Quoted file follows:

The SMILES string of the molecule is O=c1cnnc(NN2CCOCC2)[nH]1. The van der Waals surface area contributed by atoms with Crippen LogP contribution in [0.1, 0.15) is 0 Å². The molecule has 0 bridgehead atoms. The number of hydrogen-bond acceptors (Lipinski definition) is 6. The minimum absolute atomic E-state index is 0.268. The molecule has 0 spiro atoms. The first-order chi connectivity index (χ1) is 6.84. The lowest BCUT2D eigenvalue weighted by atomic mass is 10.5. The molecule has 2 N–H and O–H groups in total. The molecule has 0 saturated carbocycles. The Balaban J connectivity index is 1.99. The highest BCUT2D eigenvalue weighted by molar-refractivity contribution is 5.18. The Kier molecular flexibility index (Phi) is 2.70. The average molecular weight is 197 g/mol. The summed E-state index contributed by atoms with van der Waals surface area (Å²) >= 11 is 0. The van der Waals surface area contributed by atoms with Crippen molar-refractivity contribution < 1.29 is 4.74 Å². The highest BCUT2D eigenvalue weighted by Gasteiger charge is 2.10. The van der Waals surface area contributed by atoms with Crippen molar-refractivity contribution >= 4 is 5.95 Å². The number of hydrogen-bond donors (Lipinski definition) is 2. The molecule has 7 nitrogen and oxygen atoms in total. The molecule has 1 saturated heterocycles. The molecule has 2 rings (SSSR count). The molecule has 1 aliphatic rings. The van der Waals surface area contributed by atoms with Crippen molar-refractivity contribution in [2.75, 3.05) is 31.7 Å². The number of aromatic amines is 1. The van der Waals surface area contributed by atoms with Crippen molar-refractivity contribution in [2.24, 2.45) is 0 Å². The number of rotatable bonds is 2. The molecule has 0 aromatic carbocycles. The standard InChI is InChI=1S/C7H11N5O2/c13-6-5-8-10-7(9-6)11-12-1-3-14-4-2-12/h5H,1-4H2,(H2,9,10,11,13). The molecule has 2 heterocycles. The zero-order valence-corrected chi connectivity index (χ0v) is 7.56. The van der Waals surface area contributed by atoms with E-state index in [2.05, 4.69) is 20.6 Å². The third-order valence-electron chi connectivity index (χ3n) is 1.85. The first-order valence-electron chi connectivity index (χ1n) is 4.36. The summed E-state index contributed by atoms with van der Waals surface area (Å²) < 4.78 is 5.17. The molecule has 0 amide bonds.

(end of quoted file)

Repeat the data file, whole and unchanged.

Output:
The SMILES string of the molecule is O=c1cnnc(NN2CCOCC2)[nH]1. The van der Waals surface area contributed by atoms with Crippen LogP contribution in [0.1, 0.15) is 0 Å². The molecule has 0 bridgehead atoms. The number of hydrogen-bond acceptors (Lipinski definition) is 6. The minimum absolute atomic E-state index is 0.268. The molecule has 0 spiro atoms. The first-order chi connectivity index (χ1) is 6.84. The lowest BCUT2D eigenvalue weighted by atomic mass is 10.5. The molecule has 2 N–H and O–H groups in total. The molecule has 0 saturated carbocycles. The Balaban J connectivity index is 1.99. The highest BCUT2D eigenvalue weighted by molar-refractivity contribution is 5.18. The Kier molecular flexibility index (Phi) is 2.70. The average molecular weight is 197 g/mol. The summed E-state index contributed by atoms with van der Waals surface area (Å²) >= 11 is 0. The van der Waals surface area contributed by atoms with Crippen molar-refractivity contribution < 1.29 is 4.74 Å². The highest BCUT2D eigenvalue weighted by Gasteiger charge is 2.10. The van der Waals surface area contributed by atoms with Crippen molar-refractivity contribution >= 4 is 5.95 Å². The number of hydrogen-bond donors (Lipinski definition) is 2. The molecule has 7 nitrogen and oxygen atoms in total. The molecule has 1 saturated heterocycles. The molecule has 2 rings (SSSR count). The molecule has 1 aliphatic rings. The van der Waals surface area contributed by atoms with Crippen molar-refractivity contribution in [2.75, 3.05) is 31.7 Å². The number of aromatic amines is 1. The van der Waals surface area contributed by atoms with Crippen molar-refractivity contribution in [2.24, 2.45) is 0 Å². The number of rotatable bonds is 2. The molecule has 0 aromatic carbocycles. The standard InChI is InChI=1S/C7H11N5O2/c13-6-5-8-10-7(9-6)11-12-1-3-14-4-2-12/h5H,1-4H2,(H2,9,10,11,13). The molecule has 2 heterocycles. The zero-order valence-corrected chi connectivity index (χ0v) is 7.56. The van der Waals surface area contributed by atoms with E-state index in [2.05, 4.69) is 20.6 Å². The third-order valence-electron chi connectivity index (χ3n) is 1.85. The first-order valence-electron chi connectivity index (χ1n) is 4.36. The summed E-state index contributed by atoms with van der Waals surface area (Å²) < 4.78 is 5.17. The molecule has 0 amide bonds.